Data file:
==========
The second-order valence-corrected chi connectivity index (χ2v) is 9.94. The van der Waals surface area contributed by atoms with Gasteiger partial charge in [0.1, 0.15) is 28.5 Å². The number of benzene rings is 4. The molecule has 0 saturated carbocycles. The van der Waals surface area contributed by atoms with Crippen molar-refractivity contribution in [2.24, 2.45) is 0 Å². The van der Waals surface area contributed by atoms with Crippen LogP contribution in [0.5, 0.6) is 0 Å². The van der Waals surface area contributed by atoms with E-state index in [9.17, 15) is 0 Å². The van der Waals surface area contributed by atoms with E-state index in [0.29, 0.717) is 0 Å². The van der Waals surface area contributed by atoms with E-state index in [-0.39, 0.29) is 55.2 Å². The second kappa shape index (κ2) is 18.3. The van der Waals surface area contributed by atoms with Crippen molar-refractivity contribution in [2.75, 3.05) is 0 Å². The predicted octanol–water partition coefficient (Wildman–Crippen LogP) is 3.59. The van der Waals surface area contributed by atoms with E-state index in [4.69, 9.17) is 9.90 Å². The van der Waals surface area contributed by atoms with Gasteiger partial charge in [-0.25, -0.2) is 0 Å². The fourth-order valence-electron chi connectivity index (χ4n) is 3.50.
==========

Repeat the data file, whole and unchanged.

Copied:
The second-order valence-corrected chi connectivity index (χ2v) is 9.94. The van der Waals surface area contributed by atoms with Gasteiger partial charge in [0.1, 0.15) is 28.5 Å². The number of benzene rings is 4. The molecule has 0 saturated carbocycles. The van der Waals surface area contributed by atoms with Crippen molar-refractivity contribution in [2.24, 2.45) is 0 Å². The van der Waals surface area contributed by atoms with Crippen LogP contribution in [0.5, 0.6) is 0 Å². The van der Waals surface area contributed by atoms with E-state index in [9.17, 15) is 0 Å². The van der Waals surface area contributed by atoms with E-state index in [0.29, 0.717) is 0 Å². The van der Waals surface area contributed by atoms with E-state index in [-0.39, 0.29) is 55.2 Å². The second kappa shape index (κ2) is 18.3. The van der Waals surface area contributed by atoms with Crippen molar-refractivity contribution in [2.75, 3.05) is 0 Å². The predicted octanol–water partition coefficient (Wildman–Crippen LogP) is 3.59. The van der Waals surface area contributed by atoms with E-state index in [4.69, 9.17) is 9.90 Å². The van der Waals surface area contributed by atoms with Gasteiger partial charge in [-0.25, -0.2) is 0 Å². The fourth-order valence-electron chi connectivity index (χ4n) is 3.50.